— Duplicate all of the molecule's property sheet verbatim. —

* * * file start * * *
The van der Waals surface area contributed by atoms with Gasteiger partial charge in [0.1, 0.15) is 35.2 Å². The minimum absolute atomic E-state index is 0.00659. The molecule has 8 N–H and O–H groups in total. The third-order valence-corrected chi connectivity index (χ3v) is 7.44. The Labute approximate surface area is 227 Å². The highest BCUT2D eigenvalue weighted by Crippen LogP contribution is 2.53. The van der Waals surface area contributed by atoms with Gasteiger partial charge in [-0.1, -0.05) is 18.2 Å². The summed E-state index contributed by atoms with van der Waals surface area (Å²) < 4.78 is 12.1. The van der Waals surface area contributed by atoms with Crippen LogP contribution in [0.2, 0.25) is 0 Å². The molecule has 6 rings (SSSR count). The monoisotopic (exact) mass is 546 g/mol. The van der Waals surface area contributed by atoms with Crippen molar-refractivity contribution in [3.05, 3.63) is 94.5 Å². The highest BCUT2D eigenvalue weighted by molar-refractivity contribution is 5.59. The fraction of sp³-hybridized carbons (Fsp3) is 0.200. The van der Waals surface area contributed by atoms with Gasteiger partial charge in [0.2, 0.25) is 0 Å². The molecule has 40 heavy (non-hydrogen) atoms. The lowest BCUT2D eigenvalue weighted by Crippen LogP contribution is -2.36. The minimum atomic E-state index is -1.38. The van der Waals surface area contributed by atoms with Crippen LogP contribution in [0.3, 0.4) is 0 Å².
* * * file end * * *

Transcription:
The van der Waals surface area contributed by atoms with Gasteiger partial charge in [0.1, 0.15) is 35.2 Å². The minimum absolute atomic E-state index is 0.00659. The molecule has 8 N–H and O–H groups in total. The third-order valence-corrected chi connectivity index (χ3v) is 7.44. The Labute approximate surface area is 227 Å². The highest BCUT2D eigenvalue weighted by Crippen LogP contribution is 2.53. The van der Waals surface area contributed by atoms with Gasteiger partial charge in [-0.1, -0.05) is 18.2 Å². The summed E-state index contributed by atoms with van der Waals surface area (Å²) < 4.78 is 12.1. The van der Waals surface area contributed by atoms with Crippen LogP contribution in [0.2, 0.25) is 0 Å². The molecule has 6 rings (SSSR count). The monoisotopic (exact) mass is 546 g/mol. The van der Waals surface area contributed by atoms with Crippen molar-refractivity contribution in [3.05, 3.63) is 94.5 Å². The highest BCUT2D eigenvalue weighted by molar-refractivity contribution is 5.59. The fraction of sp³-hybridized carbons (Fsp3) is 0.200. The van der Waals surface area contributed by atoms with Gasteiger partial charge in [0.2, 0.25) is 0 Å². The molecule has 40 heavy (non-hydrogen) atoms. The lowest BCUT2D eigenvalue weighted by Crippen LogP contribution is -2.36. The minimum atomic E-state index is -1.38. The van der Waals surface area contributed by atoms with Crippen LogP contribution in [0.3, 0.4) is 0 Å².